I believe that our children do not belong to us, we are merely their guides. Our role is to embrace who our children are and help them to fully express that to the world.
Every child exhibits strengths and weaknesses. These are all to be accepted and not used as evidence for our children’s “goodness” or “badness.” Our children are enough, just as themselves.
And of course, there are times when our children’s behaviors do not align with our expectations as parents. It is important that we understand the “why” behind these behaviors. We can then greet that part with compassion, while still holding a loving, firm boundary.
On parenting and education
We, as parents, are the only consistent educators our children will have. Many teachers will move in and out of their lives, but we are their constant.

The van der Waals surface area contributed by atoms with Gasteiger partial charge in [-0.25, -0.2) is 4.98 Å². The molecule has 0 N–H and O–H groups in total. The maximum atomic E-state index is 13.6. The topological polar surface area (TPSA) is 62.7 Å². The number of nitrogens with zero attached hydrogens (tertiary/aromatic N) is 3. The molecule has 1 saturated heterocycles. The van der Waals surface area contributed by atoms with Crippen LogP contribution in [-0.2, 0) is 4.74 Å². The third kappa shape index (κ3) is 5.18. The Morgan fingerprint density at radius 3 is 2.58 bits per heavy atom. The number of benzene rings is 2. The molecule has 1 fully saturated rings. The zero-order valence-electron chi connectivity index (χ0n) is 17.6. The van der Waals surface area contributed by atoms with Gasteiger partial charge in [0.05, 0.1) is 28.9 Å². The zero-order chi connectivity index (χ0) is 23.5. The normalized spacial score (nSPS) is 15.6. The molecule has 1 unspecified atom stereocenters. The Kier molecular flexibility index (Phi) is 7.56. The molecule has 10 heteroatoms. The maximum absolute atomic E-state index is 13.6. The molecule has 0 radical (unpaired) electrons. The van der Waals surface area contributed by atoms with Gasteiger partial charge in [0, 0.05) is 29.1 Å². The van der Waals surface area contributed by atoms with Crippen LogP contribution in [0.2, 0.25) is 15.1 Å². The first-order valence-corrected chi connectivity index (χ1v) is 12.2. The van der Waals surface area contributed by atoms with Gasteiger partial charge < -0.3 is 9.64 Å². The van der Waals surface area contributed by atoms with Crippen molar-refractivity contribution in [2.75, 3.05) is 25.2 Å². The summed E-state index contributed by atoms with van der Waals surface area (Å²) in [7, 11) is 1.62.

It’s easy to think that our children’s education is as good as the teacher our child has that year. But research shows that it’s our “curriculum of the home” — our relationships with our kids, our family routines, our behavior management, our attitudes toward education, and the expectations we set — that are correlated with our children’s academic and behavioral success in school.
It is critical that we as families develop our own curriculum of the home to nurture our children and set them up for success.
Let’s get real
Some days, my philosophy is just that: a philosophy. Because when my husband is traveling and the dog is sick and the kids are fighting and the dishes are multiplying by the second, it can be hard to operate from that core belief.
I get frustrated. Sometimes I yell. There are days that I’m not as engaged with them as I’d like and I have insecurities about my parenting.
Parenting is really hard work. That’s why I lean on my own village for support. Let me be a part of your village.